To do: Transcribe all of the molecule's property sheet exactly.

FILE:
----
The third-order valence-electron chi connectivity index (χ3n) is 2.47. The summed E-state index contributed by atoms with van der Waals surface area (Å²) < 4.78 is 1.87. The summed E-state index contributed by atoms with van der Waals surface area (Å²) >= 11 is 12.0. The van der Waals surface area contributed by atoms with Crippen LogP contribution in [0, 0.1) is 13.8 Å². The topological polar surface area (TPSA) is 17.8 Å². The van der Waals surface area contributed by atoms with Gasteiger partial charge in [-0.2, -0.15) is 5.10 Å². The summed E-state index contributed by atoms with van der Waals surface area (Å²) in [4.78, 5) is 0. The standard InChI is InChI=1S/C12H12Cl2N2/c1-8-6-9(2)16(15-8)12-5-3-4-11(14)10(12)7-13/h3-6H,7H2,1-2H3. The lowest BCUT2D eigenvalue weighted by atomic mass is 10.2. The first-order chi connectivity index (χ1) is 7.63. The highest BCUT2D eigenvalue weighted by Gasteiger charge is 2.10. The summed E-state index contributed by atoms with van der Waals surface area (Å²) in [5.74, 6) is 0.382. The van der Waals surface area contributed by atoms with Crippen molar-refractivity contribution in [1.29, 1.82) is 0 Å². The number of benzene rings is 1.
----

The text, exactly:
The third-order valence-electron chi connectivity index (χ3n) is 2.47. The summed E-state index contributed by atoms with van der Waals surface area (Å²) < 4.78 is 1.87. The summed E-state index contributed by atoms with van der Waals surface area (Å²) >= 11 is 12.0. The van der Waals surface area contributed by atoms with Crippen LogP contribution in [0, 0.1) is 13.8 Å². The topological polar surface area (TPSA) is 17.8 Å². The van der Waals surface area contributed by atoms with Gasteiger partial charge in [-0.2, -0.15) is 5.10 Å². The summed E-state index contributed by atoms with van der Waals surface area (Å²) in [4.78, 5) is 0. The standard InChI is InChI=1S/C12H12Cl2N2/c1-8-6-9(2)16(15-8)12-5-3-4-11(14)10(12)7-13/h3-6H,7H2,1-2H3. The lowest BCUT2D eigenvalue weighted by atomic mass is 10.2. The first-order chi connectivity index (χ1) is 7.63. The highest BCUT2D eigenvalue weighted by Gasteiger charge is 2.10. The summed E-state index contributed by atoms with van der Waals surface area (Å²) in [5.74, 6) is 0.382. The van der Waals surface area contributed by atoms with Crippen molar-refractivity contribution in [1.29, 1.82) is 0 Å². The number of benzene rings is 1.